I was very disappointed with the slant in the April 16 Tribune article on the retirement of Medford's Police Chief Randy Schoen. The article's implication that Chief Schoen, whom I barely know, was retiring due to "several controversies" is neither fair nor accurate.
"Controversies" cited were the dismissal of a police officer for lying to his supervisors as upheld in court, a complaint by a marijuana advocate that Schoen spoke against unrestricted use of marijuana, and the placement of a communications tower that was a shared project by several city departments. From speaking long ago with a distant Schoen family member that I do know well, I knew the chief's retirement had been planned well before these "controversies" surfaced.
As I read the article, which included a long list of significant contributions Schoen has made, I was very disappointed to see 33 years of service tarnished by suggesting "controversies" resulting from wrongdoing were forcing a resignation. We need to celebrate a clean record of very significant, very public service whenever we can. Chief Schoen needs our thanks and the "controversies" the story cites aren't and have nothing to do with a planned retirement. — David F. Young, Medford
On May 17, the registered voters of Ashland will decide if they agree with the City Council's 2011 bond proposal to replace Ashland Fire Station No. 2.
The current facility was built in 1965 using unreinforced concrete block. It has clearly outlived its usefulness and is much too small. Most importantly, it is no longer a healthy workspace for our firefighters or a secure facility for emergency equipment.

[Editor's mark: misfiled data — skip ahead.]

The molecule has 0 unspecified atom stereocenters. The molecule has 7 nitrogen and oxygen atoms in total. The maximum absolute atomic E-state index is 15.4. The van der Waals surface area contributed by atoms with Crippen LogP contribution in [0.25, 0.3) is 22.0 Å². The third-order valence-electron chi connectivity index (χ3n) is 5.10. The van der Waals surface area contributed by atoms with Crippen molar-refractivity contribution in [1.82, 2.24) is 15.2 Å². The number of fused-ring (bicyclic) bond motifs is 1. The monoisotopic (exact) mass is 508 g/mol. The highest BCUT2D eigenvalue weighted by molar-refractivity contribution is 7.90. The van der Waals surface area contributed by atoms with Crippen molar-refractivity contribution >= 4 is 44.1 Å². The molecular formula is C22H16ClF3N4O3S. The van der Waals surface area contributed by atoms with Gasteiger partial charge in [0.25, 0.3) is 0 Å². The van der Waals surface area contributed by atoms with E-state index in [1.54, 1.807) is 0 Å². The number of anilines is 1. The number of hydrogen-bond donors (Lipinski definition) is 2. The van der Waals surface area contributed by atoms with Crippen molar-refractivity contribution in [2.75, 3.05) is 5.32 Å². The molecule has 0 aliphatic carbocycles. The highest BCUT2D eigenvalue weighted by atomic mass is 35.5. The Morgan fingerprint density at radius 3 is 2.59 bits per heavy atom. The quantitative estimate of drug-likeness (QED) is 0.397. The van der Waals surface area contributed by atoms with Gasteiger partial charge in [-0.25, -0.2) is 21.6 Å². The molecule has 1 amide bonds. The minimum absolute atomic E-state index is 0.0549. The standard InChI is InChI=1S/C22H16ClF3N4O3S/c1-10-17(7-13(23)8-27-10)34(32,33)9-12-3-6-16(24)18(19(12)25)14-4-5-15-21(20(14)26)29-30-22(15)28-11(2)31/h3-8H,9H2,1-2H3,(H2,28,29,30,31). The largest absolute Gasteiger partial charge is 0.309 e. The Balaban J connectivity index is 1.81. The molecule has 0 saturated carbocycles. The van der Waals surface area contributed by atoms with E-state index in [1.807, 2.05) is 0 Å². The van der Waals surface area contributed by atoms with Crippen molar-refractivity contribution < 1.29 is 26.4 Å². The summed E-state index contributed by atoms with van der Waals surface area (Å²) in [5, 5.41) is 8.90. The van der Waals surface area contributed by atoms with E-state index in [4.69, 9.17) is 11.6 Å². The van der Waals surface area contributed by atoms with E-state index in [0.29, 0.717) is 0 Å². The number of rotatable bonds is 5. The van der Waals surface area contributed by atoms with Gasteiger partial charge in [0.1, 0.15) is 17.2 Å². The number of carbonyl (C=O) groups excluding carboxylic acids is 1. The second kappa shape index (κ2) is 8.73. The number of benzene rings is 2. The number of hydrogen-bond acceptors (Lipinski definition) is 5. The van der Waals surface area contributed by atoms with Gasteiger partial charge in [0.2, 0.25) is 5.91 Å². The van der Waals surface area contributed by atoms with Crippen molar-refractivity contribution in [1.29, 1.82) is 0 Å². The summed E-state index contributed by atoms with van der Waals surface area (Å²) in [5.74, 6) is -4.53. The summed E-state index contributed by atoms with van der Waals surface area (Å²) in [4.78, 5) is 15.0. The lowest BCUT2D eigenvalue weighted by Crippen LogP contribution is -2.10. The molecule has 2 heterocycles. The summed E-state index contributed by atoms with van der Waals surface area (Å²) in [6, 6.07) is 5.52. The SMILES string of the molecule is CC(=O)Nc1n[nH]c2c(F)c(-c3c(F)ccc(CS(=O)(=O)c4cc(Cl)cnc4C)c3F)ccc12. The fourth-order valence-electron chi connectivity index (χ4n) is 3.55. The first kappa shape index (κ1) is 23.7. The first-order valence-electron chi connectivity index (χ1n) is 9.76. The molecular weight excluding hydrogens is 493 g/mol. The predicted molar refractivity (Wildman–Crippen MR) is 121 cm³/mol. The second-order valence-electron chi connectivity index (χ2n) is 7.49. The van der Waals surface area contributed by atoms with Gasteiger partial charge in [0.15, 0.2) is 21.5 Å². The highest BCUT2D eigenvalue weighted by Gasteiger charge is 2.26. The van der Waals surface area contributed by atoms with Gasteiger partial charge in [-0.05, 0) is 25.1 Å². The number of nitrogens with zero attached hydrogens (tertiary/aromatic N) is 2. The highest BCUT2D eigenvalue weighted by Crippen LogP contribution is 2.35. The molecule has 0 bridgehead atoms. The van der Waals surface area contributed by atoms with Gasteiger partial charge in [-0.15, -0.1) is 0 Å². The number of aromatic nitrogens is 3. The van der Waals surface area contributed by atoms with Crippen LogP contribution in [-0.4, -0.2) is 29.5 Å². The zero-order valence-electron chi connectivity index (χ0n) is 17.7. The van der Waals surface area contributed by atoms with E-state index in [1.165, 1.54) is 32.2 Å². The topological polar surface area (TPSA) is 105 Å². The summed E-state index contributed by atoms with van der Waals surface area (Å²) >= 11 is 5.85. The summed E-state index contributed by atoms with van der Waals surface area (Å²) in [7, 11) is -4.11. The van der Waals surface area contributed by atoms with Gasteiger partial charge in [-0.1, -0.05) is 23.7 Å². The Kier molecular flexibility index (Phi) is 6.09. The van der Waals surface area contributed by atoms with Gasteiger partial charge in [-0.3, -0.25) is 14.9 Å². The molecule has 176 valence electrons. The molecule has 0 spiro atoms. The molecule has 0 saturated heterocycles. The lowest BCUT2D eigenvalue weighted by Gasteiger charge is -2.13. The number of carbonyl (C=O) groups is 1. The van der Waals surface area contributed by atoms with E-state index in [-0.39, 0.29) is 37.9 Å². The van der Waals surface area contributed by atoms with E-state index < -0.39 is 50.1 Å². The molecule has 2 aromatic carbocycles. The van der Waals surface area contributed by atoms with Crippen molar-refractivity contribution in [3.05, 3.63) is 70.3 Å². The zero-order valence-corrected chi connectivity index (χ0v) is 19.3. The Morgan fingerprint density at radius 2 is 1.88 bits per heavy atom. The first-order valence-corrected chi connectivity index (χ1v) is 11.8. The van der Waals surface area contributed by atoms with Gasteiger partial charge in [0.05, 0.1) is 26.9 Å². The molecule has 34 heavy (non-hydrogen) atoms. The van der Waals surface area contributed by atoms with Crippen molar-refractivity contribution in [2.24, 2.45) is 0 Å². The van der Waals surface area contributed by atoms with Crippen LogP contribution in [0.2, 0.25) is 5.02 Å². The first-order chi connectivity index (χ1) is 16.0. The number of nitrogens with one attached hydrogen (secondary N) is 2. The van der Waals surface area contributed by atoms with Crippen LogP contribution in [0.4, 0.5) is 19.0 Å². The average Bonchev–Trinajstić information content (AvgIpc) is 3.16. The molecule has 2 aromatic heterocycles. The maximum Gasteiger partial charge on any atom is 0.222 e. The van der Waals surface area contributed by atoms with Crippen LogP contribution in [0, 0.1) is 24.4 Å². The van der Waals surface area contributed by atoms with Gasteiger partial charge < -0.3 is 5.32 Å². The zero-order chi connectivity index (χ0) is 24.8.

The proposed solution is a new, 10,478-square-foot facility with an estimated cost of less than $3 million. This represents a 26 percent reduction in size and a decrease of $2.4 million in estimated cost from the 2006 proposal.
For more information, see www.ashland.or.us and click on Fire Department, then Ashland Fire Station 2 Bond Measure Information. Please vote yes On Measure 15-109. — Don Mackin, Public Safety Bond Committee
Raymond Smith, in his April 16 letter, strongly criticized Jeff Golden's letter entitled "Wasserstein owes us nothing." Mr. Smith apparently hadn't read the text of Jeff's letter carefully, as he completely missed Jeff's main point.
Jeff stated that the damage done to Harry and David by the private equity firm Wasserstein was perfectly legal under their corporate charter. Therefore, Wasserstein owes nothing legally to the community.
Predatory private equity firms like Wasserstein have destroyed many sound businesses all over this country. In his letter Jeff stated that we need to "expand the base of businesses that care about our community for the simple reason: their owners live here." Our communities must encourage by all reasonable means "locally and regionally owned businesses" instead of corporations whose loyalties are to Wall Street and not to Main Street.
I would suggest that all of us ultimately have the same goals here. Let's continue a more civil dialogue, working together to help our communities thrive again by bringing our jobs and businesses home. — Dawn Morris, Ashland